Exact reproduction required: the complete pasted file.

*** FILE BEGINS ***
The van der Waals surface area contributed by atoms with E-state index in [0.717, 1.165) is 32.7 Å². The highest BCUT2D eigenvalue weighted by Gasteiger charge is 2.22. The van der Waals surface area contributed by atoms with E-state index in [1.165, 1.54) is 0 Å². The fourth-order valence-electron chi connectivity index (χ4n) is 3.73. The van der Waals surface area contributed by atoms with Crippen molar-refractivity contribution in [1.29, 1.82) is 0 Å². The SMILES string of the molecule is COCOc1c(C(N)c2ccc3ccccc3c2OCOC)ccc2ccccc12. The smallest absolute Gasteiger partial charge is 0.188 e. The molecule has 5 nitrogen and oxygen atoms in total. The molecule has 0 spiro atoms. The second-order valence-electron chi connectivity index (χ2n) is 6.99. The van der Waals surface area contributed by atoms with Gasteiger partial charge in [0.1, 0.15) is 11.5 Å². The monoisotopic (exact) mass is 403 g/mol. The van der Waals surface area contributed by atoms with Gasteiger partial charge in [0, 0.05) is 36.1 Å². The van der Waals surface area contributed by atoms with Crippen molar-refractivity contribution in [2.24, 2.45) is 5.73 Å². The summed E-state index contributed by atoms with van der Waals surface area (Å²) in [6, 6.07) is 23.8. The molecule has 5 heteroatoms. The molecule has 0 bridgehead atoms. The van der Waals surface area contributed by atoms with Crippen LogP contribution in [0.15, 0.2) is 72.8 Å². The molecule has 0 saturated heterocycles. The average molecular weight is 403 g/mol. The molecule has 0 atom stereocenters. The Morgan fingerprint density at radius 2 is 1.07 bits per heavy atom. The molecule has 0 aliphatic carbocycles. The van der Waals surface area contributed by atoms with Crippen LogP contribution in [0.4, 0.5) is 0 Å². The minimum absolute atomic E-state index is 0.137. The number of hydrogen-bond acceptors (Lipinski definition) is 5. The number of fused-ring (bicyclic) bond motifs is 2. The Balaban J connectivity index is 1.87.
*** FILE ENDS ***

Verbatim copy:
The van der Waals surface area contributed by atoms with E-state index in [0.717, 1.165) is 32.7 Å². The highest BCUT2D eigenvalue weighted by Gasteiger charge is 2.22. The van der Waals surface area contributed by atoms with E-state index in [1.165, 1.54) is 0 Å². The fourth-order valence-electron chi connectivity index (χ4n) is 3.73. The van der Waals surface area contributed by atoms with Crippen molar-refractivity contribution in [1.29, 1.82) is 0 Å². The SMILES string of the molecule is COCOc1c(C(N)c2ccc3ccccc3c2OCOC)ccc2ccccc12. The smallest absolute Gasteiger partial charge is 0.188 e. The molecule has 5 nitrogen and oxygen atoms in total. The molecule has 0 spiro atoms. The second-order valence-electron chi connectivity index (χ2n) is 6.99. The van der Waals surface area contributed by atoms with Gasteiger partial charge in [0.1, 0.15) is 11.5 Å². The monoisotopic (exact) mass is 403 g/mol. The van der Waals surface area contributed by atoms with Gasteiger partial charge in [0, 0.05) is 36.1 Å². The van der Waals surface area contributed by atoms with Crippen molar-refractivity contribution in [2.24, 2.45) is 5.73 Å². The summed E-state index contributed by atoms with van der Waals surface area (Å²) in [6, 6.07) is 23.8. The molecule has 5 heteroatoms. The molecule has 0 bridgehead atoms. The van der Waals surface area contributed by atoms with Crippen LogP contribution in [0.15, 0.2) is 72.8 Å². The molecule has 0 saturated heterocycles. The average molecular weight is 403 g/mol. The molecule has 0 atom stereocenters. The Morgan fingerprint density at radius 2 is 1.07 bits per heavy atom. The molecule has 0 aliphatic carbocycles. The van der Waals surface area contributed by atoms with Crippen LogP contribution in [0.4, 0.5) is 0 Å². The minimum absolute atomic E-state index is 0.137. The number of hydrogen-bond acceptors (Lipinski definition) is 5. The number of fused-ring (bicyclic) bond motifs is 2. The Balaban J connectivity index is 1.87.